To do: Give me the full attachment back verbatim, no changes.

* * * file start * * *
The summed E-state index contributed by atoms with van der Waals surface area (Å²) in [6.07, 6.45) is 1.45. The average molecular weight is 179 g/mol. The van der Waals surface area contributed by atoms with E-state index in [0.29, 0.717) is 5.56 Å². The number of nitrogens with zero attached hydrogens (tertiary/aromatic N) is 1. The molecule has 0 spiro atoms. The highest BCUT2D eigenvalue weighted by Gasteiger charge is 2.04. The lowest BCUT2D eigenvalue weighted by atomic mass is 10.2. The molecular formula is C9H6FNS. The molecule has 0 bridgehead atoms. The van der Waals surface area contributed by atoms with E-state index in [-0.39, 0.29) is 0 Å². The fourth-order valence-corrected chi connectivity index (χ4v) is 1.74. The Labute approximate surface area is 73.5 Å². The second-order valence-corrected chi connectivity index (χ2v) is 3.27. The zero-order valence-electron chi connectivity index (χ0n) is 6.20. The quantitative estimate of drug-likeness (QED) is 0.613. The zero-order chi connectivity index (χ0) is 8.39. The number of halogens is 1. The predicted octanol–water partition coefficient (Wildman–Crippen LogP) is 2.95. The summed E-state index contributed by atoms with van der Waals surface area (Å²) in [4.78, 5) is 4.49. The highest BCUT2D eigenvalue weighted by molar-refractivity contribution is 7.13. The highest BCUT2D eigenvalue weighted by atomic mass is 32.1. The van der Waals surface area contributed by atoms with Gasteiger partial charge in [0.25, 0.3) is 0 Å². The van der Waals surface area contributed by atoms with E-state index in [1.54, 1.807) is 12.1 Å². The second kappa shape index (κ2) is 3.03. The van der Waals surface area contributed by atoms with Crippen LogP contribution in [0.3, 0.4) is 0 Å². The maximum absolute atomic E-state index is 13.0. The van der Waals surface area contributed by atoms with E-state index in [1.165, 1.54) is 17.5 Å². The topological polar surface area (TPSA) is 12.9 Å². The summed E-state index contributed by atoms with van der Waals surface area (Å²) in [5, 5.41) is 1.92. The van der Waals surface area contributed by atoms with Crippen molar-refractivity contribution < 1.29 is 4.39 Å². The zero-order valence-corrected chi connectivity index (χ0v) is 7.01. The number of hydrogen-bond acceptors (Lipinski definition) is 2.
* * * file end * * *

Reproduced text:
The summed E-state index contributed by atoms with van der Waals surface area (Å²) in [6.07, 6.45) is 1.45. The average molecular weight is 179 g/mol. The van der Waals surface area contributed by atoms with E-state index in [0.29, 0.717) is 5.56 Å². The number of nitrogens with zero attached hydrogens (tertiary/aromatic N) is 1. The molecule has 0 spiro atoms. The highest BCUT2D eigenvalue weighted by Gasteiger charge is 2.04. The lowest BCUT2D eigenvalue weighted by atomic mass is 10.2. The molecular formula is C9H6FNS. The molecule has 0 bridgehead atoms. The van der Waals surface area contributed by atoms with E-state index in [-0.39, 0.29) is 0 Å². The fourth-order valence-corrected chi connectivity index (χ4v) is 1.74. The Labute approximate surface area is 73.5 Å². The second-order valence-corrected chi connectivity index (χ2v) is 3.27. The zero-order valence-electron chi connectivity index (χ0n) is 6.20. The quantitative estimate of drug-likeness (QED) is 0.613. The zero-order chi connectivity index (χ0) is 8.39. The number of halogens is 1. The predicted octanol–water partition coefficient (Wildman–Crippen LogP) is 2.95. The summed E-state index contributed by atoms with van der Waals surface area (Å²) in [4.78, 5) is 4.49. The highest BCUT2D eigenvalue weighted by molar-refractivity contribution is 7.13. The highest BCUT2D eigenvalue weighted by atomic mass is 32.1. The van der Waals surface area contributed by atoms with Gasteiger partial charge in [0.25, 0.3) is 0 Å². The van der Waals surface area contributed by atoms with E-state index in [1.54, 1.807) is 12.1 Å². The second kappa shape index (κ2) is 3.03. The van der Waals surface area contributed by atoms with Crippen LogP contribution in [0.3, 0.4) is 0 Å². The maximum absolute atomic E-state index is 13.0. The van der Waals surface area contributed by atoms with E-state index in [1.165, 1.54) is 17.5 Å². The topological polar surface area (TPSA) is 12.9 Å². The summed E-state index contributed by atoms with van der Waals surface area (Å²) in [5, 5.41) is 1.92. The van der Waals surface area contributed by atoms with Crippen molar-refractivity contribution < 1.29 is 4.39 Å². The zero-order valence-corrected chi connectivity index (χ0v) is 7.01. The number of hydrogen-bond acceptors (Lipinski definition) is 2.